Can Michigan State Basketball Contend Without Cassius Winston?

Tom Izzo has had a pretty good offseason.

Yes, the Michigan State basketball head coach has had to deal with the coronavirus pandemic like everyone else, and his 2019-20 squad saw its NCAA Tournament dreams ended like everyone else, with the tournament not being played.

But when you add two four-star guards and a five-star guard to your 2021 recruiting class, as well as the consensus top player in the class of 2022 in forward Emoni Bates (who may reclassify to 2021), you’re doing pretty darn good for yourself.

Still, Izzo has a 2020-21 season to focus on now, and how he can get his Spartans back into contention in the Big Ten and nationally after saying goodbye to two potential first-round NBA draft picks in guard Cassius Winston and forward Xavier Tillman.

Can the Hall of Fame coach keep his team at a championship level despite losing that talent and contend for a fourth straight Big Ten title?

That’s The Point

The obvious question now is, who plays point guard? Winston manned the position for the last three years as well as anyone in college basketball ever. He finished his career as the Big Ten’s all-time assists leader, earning conference Player of the Year honors in 2018-19, and was as good of a clutch scorer as the Spartans have seen in a long time.

But the reality is he’s gone. So Izzo needs another leader. The early answer will likely be sophomore Rocket Watts, who played off the ball mostly last season but also played the point at times, even when Winston was in the game.

Watts averaged nine points and 1.7 assists in starting 16 games a season ago. He’s less of a natural point guard than Winston, but he can push the ball on the break and should improve his playmaking as the season goes on.

Another option is junior Foster Loyer, who has struggled in his first two years with Michigan State basketball. He was a high-scoring guard in high school, but at 6-0 and 175, he just hasn’t had the size to compete in the Big Ten.

Still, Loyer was named one of the team’s captains for this season, and Izzo has talked about him improving in the offseason.

As far as providing leadership, sixth-year senior Joshua Langford will be able to cover that, assuming he can stay healthy. The 6-5 shooting guard has not played in a game since Dec. 29, 2018, dealing with a recurring foot injury ever since.

Langford was averaging 15 points and shooting 40.3 percent from three-point range in 13 games that season before the injury, so getting him back on the court will be a big boost for the Spartans.

Stepping Forward

Most people remember Aaron Henry as the recipient of Izzo’s tirade in the huddle during an NCAA Tournament first-round game in 2019. The then-freshman shook it off and played well as the Spartans made a run to the Final Four, and his continued growth will be a key to this year’s team.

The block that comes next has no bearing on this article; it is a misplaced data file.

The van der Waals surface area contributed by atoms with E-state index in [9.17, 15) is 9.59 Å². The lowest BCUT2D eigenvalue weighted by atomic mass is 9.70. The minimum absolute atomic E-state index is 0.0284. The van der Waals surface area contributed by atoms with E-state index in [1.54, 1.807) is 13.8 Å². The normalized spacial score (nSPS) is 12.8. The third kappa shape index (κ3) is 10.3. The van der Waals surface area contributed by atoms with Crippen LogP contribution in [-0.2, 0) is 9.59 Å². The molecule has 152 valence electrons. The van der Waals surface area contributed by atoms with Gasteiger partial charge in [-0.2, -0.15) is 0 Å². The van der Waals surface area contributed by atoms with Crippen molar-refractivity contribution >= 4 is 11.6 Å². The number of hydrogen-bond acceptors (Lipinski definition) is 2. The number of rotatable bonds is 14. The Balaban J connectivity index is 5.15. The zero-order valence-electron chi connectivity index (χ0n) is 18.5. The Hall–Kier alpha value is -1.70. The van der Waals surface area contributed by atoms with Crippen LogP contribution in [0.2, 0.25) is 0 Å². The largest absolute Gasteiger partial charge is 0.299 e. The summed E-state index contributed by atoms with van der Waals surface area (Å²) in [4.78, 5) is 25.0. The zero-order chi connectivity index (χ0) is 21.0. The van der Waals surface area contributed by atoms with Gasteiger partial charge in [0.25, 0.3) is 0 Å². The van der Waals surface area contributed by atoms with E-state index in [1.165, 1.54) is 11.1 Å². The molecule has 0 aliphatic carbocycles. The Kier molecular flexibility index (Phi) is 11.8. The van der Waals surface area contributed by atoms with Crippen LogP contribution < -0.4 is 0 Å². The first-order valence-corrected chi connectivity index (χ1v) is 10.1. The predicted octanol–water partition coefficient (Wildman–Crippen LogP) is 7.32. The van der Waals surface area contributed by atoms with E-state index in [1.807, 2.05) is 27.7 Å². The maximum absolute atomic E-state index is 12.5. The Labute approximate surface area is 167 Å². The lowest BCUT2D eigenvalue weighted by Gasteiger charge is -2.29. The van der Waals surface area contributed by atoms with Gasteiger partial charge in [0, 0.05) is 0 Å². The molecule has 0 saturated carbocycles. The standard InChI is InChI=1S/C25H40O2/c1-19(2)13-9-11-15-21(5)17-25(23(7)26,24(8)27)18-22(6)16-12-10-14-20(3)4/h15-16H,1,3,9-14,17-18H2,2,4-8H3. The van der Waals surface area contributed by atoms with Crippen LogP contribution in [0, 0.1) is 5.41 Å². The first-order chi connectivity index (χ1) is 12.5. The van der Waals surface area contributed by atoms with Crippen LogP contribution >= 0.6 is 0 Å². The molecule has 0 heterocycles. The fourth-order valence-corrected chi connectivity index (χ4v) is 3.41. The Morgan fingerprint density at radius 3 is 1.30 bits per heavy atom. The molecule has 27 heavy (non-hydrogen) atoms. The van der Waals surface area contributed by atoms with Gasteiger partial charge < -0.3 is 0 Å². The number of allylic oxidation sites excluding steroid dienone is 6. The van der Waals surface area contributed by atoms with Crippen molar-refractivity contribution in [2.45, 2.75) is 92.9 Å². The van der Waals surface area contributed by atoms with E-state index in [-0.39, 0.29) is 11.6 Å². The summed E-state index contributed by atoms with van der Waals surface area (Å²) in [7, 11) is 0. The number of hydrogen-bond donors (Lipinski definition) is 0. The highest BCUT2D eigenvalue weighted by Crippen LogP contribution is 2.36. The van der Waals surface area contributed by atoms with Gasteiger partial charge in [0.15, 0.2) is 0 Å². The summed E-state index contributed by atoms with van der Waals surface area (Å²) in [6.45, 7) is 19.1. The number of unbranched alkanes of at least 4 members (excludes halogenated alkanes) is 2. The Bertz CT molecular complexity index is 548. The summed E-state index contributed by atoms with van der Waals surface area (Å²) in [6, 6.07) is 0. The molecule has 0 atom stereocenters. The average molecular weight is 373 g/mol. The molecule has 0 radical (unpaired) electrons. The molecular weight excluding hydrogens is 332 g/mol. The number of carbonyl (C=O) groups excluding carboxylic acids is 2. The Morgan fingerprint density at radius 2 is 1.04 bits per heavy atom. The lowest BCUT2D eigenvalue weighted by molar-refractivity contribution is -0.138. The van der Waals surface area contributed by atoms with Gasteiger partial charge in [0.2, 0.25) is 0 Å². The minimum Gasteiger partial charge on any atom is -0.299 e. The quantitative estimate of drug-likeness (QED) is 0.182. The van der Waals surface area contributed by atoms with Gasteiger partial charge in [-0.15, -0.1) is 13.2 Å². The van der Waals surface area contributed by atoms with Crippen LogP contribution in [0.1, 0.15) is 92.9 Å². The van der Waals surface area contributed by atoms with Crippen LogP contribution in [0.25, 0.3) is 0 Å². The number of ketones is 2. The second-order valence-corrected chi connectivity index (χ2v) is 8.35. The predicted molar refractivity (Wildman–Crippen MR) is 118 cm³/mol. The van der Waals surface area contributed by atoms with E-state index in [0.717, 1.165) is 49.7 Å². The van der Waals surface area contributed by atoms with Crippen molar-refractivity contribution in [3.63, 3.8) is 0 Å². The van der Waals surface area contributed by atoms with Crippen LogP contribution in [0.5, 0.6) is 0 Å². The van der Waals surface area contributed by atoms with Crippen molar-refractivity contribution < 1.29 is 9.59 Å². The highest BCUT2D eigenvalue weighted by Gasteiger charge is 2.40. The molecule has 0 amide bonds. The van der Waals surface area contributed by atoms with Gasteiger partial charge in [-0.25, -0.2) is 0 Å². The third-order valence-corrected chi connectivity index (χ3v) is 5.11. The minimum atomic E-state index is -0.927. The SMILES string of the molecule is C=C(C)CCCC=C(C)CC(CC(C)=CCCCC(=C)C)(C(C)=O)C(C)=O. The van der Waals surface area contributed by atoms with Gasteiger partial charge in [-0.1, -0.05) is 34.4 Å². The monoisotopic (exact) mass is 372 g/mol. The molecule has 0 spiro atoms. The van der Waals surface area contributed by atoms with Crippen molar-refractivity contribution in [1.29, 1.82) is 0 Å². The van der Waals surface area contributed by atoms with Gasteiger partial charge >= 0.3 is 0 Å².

Henry flirted with the NBA after averaging 10 points, 4.6 rebounds and 2.8 assists but has returned and is the returning team leader in each of those categories. Henry, a 6-6 junior, hasn’t always been as aggressive looking for his own offense as Izzo would like, but he’ll be counted on to become a team leader this season.

Henry and Gabe Brown (6.8 points) are expected to take steps forward in aggressiveness and leadership, and they have to if the Spartans are going to contend. Both have shown flashes in their first two seasons but have to be more consistent with their output.

There’s also plenty of depth up front, with sophomore Malik Hall and juniors Thomas Kithier and Marcus Bingham all expected to contribute more this season.

The X-Factor

While there is a lot of returning talent for Izzo, the key to the Spartans staying atop the Big Ten could be 6-9 junior forward Joey Hauser. After sitting out a year following his transfer from Marquette (one of the few transfers in college basketball not to get a waiver), Hauser is expected to step into the starting lineup and provide some outside shooting and toughness up front.

Hauser, whose brother transferred to Virginia at the same time, started 31 games at Marquette, averaging 9.7 points and 5.3 rebounds and shooting 42.5 percent from three-point range. He’s spent a year soaking up Izzo’s system and is itching to get back on the court.

So, what can we expect from the Spartans this season? Remember, the last time they lost two first-round draft picks (Miles Bridges, Jaren Jackson Jr.), they went to the Final Four the next season. Of course, that was with Winston at the point.

An Izzo-coached team can never be counted out, especially by the end of the season. Early on, the Spartans could struggle, especially in close games, as they figure out who their offensive leaders are.

But there’s too much talent — on the court and on the sideline — for Michigan State basketball to fall too far. Look for the Spartans to be in the hunt in the season’s final weeks and be a tough out in the NCAA Tournament.

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